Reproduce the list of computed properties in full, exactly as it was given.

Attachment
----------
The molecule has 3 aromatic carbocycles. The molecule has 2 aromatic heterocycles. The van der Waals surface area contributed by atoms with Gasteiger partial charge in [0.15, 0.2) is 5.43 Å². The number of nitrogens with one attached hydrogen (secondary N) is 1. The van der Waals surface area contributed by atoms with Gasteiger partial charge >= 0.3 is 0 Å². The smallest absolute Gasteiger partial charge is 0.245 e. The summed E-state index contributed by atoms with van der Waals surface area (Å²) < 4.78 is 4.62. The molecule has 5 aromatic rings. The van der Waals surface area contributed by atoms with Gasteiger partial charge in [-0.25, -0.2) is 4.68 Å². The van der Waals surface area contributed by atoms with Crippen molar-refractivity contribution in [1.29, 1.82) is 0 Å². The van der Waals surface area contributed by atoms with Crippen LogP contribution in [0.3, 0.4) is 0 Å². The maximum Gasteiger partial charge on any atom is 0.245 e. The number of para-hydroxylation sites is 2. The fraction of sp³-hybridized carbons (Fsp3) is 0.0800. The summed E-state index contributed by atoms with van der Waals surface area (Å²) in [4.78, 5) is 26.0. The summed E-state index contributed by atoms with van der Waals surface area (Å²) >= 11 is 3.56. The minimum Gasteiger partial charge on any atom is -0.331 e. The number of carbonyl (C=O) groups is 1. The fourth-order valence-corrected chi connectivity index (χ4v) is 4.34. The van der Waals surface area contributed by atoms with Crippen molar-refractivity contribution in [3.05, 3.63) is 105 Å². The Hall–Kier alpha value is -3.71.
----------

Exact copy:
The molecule has 3 aromatic carbocycles. The molecule has 2 aromatic heterocycles. The van der Waals surface area contributed by atoms with Gasteiger partial charge in [0.15, 0.2) is 5.43 Å². The number of nitrogens with one attached hydrogen (secondary N) is 1. The van der Waals surface area contributed by atoms with Gasteiger partial charge >= 0.3 is 0 Å². The smallest absolute Gasteiger partial charge is 0.245 e. The summed E-state index contributed by atoms with van der Waals surface area (Å²) < 4.78 is 4.62. The molecule has 5 aromatic rings. The van der Waals surface area contributed by atoms with Gasteiger partial charge in [-0.25, -0.2) is 4.68 Å². The van der Waals surface area contributed by atoms with Crippen molar-refractivity contribution in [1.29, 1.82) is 0 Å². The van der Waals surface area contributed by atoms with Crippen LogP contribution in [0.3, 0.4) is 0 Å². The maximum Gasteiger partial charge on any atom is 0.245 e. The number of para-hydroxylation sites is 2. The fraction of sp³-hybridized carbons (Fsp3) is 0.0800. The summed E-state index contributed by atoms with van der Waals surface area (Å²) in [4.78, 5) is 26.0. The summed E-state index contributed by atoms with van der Waals surface area (Å²) >= 11 is 3.56. The minimum Gasteiger partial charge on any atom is -0.331 e. The number of carbonyl (C=O) groups is 1. The fourth-order valence-corrected chi connectivity index (χ4v) is 4.34. The van der Waals surface area contributed by atoms with Crippen molar-refractivity contribution in [3.05, 3.63) is 105 Å². The Hall–Kier alpha value is -3.71.